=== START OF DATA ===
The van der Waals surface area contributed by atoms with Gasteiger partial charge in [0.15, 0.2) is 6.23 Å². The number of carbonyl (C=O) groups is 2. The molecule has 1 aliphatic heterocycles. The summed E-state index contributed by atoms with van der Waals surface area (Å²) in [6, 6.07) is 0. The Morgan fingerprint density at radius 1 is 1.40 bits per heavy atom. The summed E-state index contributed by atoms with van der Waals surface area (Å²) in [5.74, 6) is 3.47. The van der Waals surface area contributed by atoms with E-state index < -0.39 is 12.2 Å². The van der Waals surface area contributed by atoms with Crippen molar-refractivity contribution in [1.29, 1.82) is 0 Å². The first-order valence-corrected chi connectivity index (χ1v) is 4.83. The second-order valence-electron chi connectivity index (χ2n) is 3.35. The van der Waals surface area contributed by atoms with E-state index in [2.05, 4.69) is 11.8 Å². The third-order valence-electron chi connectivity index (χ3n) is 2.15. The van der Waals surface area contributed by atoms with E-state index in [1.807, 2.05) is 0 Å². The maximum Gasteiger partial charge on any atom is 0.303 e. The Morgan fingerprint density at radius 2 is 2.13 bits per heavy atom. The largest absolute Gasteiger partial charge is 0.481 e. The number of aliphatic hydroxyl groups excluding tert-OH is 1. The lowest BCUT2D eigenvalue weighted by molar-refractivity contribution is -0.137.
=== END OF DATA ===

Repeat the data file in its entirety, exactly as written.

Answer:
The van der Waals surface area contributed by atoms with Gasteiger partial charge in [0.15, 0.2) is 6.23 Å². The number of carbonyl (C=O) groups is 2. The molecule has 1 aliphatic heterocycles. The summed E-state index contributed by atoms with van der Waals surface area (Å²) in [6, 6.07) is 0. The Morgan fingerprint density at radius 1 is 1.40 bits per heavy atom. The summed E-state index contributed by atoms with van der Waals surface area (Å²) in [5.74, 6) is 3.47. The van der Waals surface area contributed by atoms with E-state index < -0.39 is 12.2 Å². The van der Waals surface area contributed by atoms with Crippen molar-refractivity contribution in [1.29, 1.82) is 0 Å². The first-order valence-corrected chi connectivity index (χ1v) is 4.83. The second-order valence-electron chi connectivity index (χ2n) is 3.35. The van der Waals surface area contributed by atoms with E-state index in [2.05, 4.69) is 11.8 Å². The third-order valence-electron chi connectivity index (χ3n) is 2.15. The van der Waals surface area contributed by atoms with E-state index in [1.807, 2.05) is 0 Å². The maximum Gasteiger partial charge on any atom is 0.303 e. The Morgan fingerprint density at radius 2 is 2.13 bits per heavy atom. The largest absolute Gasteiger partial charge is 0.481 e. The number of aliphatic hydroxyl groups excluding tert-OH is 1. The lowest BCUT2D eigenvalue weighted by molar-refractivity contribution is -0.137.